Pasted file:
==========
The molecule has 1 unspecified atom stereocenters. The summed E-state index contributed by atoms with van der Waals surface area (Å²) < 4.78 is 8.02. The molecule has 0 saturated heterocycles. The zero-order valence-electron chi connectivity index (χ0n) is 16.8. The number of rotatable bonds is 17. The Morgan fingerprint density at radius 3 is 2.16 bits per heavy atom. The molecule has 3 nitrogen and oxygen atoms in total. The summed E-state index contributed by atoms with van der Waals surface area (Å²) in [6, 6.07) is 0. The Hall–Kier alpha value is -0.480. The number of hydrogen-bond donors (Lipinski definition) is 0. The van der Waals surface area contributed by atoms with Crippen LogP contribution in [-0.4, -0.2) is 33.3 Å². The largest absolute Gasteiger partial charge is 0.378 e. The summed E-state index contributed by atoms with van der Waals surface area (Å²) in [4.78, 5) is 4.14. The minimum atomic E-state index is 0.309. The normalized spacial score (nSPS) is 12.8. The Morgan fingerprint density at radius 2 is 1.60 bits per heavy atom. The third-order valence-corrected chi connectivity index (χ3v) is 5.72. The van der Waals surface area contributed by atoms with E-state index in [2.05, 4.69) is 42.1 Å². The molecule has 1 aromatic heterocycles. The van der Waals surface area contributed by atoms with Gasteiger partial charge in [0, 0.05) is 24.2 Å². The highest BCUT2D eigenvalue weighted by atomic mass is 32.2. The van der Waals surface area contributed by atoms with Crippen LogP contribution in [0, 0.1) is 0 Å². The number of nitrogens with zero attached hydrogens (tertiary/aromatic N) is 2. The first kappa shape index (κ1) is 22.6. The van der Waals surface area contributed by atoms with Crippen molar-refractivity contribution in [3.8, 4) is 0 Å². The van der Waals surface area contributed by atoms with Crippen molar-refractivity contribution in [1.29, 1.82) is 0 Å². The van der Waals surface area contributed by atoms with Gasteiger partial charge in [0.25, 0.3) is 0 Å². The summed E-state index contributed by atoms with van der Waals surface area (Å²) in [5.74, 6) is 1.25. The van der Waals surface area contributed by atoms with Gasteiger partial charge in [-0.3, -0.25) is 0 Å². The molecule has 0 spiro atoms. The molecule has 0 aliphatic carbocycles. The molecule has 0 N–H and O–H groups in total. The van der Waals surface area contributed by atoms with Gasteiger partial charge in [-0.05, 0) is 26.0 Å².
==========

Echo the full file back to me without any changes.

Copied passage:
The molecule has 1 unspecified atom stereocenters. The summed E-state index contributed by atoms with van der Waals surface area (Å²) < 4.78 is 8.02. The molecule has 0 saturated heterocycles. The zero-order valence-electron chi connectivity index (χ0n) is 16.8. The number of rotatable bonds is 17. The Morgan fingerprint density at radius 3 is 2.16 bits per heavy atom. The molecule has 3 nitrogen and oxygen atoms in total. The summed E-state index contributed by atoms with van der Waals surface area (Å²) in [6, 6.07) is 0. The Hall–Kier alpha value is -0.480. The number of hydrogen-bond donors (Lipinski definition) is 0. The van der Waals surface area contributed by atoms with Crippen LogP contribution in [-0.4, -0.2) is 33.3 Å². The largest absolute Gasteiger partial charge is 0.378 e. The summed E-state index contributed by atoms with van der Waals surface area (Å²) in [4.78, 5) is 4.14. The minimum atomic E-state index is 0.309. The normalized spacial score (nSPS) is 12.8. The Morgan fingerprint density at radius 2 is 1.60 bits per heavy atom. The third-order valence-corrected chi connectivity index (χ3v) is 5.72. The van der Waals surface area contributed by atoms with E-state index in [2.05, 4.69) is 42.1 Å². The molecule has 1 aromatic heterocycles. The van der Waals surface area contributed by atoms with Gasteiger partial charge in [0, 0.05) is 24.2 Å². The highest BCUT2D eigenvalue weighted by atomic mass is 32.2. The van der Waals surface area contributed by atoms with Crippen LogP contribution in [0, 0.1) is 0 Å². The number of nitrogens with zero attached hydrogens (tertiary/aromatic N) is 2. The first kappa shape index (κ1) is 22.6. The van der Waals surface area contributed by atoms with Crippen molar-refractivity contribution in [3.8, 4) is 0 Å². The van der Waals surface area contributed by atoms with Crippen molar-refractivity contribution in [1.29, 1.82) is 0 Å². The van der Waals surface area contributed by atoms with Gasteiger partial charge in [0.25, 0.3) is 0 Å². The summed E-state index contributed by atoms with van der Waals surface area (Å²) in [5.74, 6) is 1.25. The van der Waals surface area contributed by atoms with Gasteiger partial charge in [-0.3, -0.25) is 0 Å². The molecule has 0 spiro atoms. The molecule has 0 aliphatic carbocycles. The molecule has 0 N–H and O–H groups in total. The van der Waals surface area contributed by atoms with Gasteiger partial charge in [-0.05, 0) is 26.0 Å².